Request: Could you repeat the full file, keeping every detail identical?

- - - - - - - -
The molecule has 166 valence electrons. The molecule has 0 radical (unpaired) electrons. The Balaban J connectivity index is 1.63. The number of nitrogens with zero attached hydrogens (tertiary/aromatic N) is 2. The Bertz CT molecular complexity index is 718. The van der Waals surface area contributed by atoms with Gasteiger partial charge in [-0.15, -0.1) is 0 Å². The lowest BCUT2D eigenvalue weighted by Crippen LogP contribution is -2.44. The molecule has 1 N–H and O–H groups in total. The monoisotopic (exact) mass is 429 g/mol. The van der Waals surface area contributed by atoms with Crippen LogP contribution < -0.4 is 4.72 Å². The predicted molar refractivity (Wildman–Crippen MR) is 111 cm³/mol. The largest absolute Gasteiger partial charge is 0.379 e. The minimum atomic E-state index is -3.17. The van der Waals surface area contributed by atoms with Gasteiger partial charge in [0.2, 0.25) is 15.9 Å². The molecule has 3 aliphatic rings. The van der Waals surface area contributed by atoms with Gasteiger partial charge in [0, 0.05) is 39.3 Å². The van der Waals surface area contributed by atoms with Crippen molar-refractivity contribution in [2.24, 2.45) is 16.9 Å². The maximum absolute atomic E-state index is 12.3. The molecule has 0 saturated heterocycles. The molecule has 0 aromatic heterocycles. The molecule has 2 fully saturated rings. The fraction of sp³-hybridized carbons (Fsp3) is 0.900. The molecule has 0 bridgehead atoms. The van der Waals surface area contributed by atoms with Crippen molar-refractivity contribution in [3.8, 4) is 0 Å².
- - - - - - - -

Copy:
The molecule has 166 valence electrons. The molecule has 0 radical (unpaired) electrons. The Balaban J connectivity index is 1.63. The number of nitrogens with zero attached hydrogens (tertiary/aromatic N) is 2. The Bertz CT molecular complexity index is 718. The van der Waals surface area contributed by atoms with Gasteiger partial charge in [-0.15, -0.1) is 0 Å². The lowest BCUT2D eigenvalue weighted by Crippen LogP contribution is -2.44. The molecule has 1 N–H and O–H groups in total. The monoisotopic (exact) mass is 429 g/mol. The van der Waals surface area contributed by atoms with Crippen LogP contribution < -0.4 is 4.72 Å². The predicted molar refractivity (Wildman–Crippen MR) is 111 cm³/mol. The largest absolute Gasteiger partial charge is 0.379 e. The minimum atomic E-state index is -3.17. The van der Waals surface area contributed by atoms with Gasteiger partial charge in [0.2, 0.25) is 15.9 Å². The molecule has 3 aliphatic rings. The van der Waals surface area contributed by atoms with Gasteiger partial charge in [0, 0.05) is 39.3 Å². The van der Waals surface area contributed by atoms with Crippen molar-refractivity contribution in [2.24, 2.45) is 16.9 Å². The maximum absolute atomic E-state index is 12.3. The molecule has 0 saturated heterocycles. The molecule has 0 aromatic heterocycles. The molecule has 2 fully saturated rings. The fraction of sp³-hybridized carbons (Fsp3) is 0.900. The molecule has 0 bridgehead atoms. The van der Waals surface area contributed by atoms with Crippen molar-refractivity contribution in [3.8, 4) is 0 Å².